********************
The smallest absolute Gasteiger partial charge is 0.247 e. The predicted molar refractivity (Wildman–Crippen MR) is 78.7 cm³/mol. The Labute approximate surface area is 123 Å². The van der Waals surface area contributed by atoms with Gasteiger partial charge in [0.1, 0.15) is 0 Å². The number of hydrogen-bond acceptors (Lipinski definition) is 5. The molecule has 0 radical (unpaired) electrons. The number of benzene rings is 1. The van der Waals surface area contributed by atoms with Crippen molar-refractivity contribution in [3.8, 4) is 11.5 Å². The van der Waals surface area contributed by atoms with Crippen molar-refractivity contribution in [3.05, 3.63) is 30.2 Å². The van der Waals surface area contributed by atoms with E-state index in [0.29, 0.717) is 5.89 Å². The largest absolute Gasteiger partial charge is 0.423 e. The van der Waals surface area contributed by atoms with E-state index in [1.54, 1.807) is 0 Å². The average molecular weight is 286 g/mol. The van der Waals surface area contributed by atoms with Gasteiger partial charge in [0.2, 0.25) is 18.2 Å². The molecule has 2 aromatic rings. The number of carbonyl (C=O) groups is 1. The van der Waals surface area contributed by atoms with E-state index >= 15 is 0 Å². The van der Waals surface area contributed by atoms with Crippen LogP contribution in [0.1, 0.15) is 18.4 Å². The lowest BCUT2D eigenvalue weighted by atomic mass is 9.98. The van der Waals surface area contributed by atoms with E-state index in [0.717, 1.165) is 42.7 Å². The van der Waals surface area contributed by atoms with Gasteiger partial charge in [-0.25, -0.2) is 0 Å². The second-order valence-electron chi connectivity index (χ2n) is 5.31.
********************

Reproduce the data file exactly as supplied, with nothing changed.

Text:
The smallest absolute Gasteiger partial charge is 0.247 e. The predicted molar refractivity (Wildman–Crippen MR) is 78.7 cm³/mol. The Labute approximate surface area is 123 Å². The van der Waals surface area contributed by atoms with Gasteiger partial charge in [0.1, 0.15) is 0 Å². The number of hydrogen-bond acceptors (Lipinski definition) is 5. The molecule has 0 radical (unpaired) electrons. The number of benzene rings is 1. The van der Waals surface area contributed by atoms with Crippen molar-refractivity contribution in [3.8, 4) is 11.5 Å². The van der Waals surface area contributed by atoms with Crippen molar-refractivity contribution in [3.05, 3.63) is 30.2 Å². The van der Waals surface area contributed by atoms with E-state index in [0.29, 0.717) is 5.89 Å². The largest absolute Gasteiger partial charge is 0.423 e. The van der Waals surface area contributed by atoms with E-state index in [1.54, 1.807) is 0 Å². The average molecular weight is 286 g/mol. The van der Waals surface area contributed by atoms with Gasteiger partial charge in [0.2, 0.25) is 18.2 Å². The molecule has 2 aromatic rings. The number of carbonyl (C=O) groups is 1. The van der Waals surface area contributed by atoms with E-state index >= 15 is 0 Å². The van der Waals surface area contributed by atoms with Crippen LogP contribution in [0.1, 0.15) is 18.4 Å². The lowest BCUT2D eigenvalue weighted by atomic mass is 9.98. The van der Waals surface area contributed by atoms with E-state index in [0.717, 1.165) is 42.7 Å². The van der Waals surface area contributed by atoms with Gasteiger partial charge in [-0.25, -0.2) is 0 Å². The second-order valence-electron chi connectivity index (χ2n) is 5.31.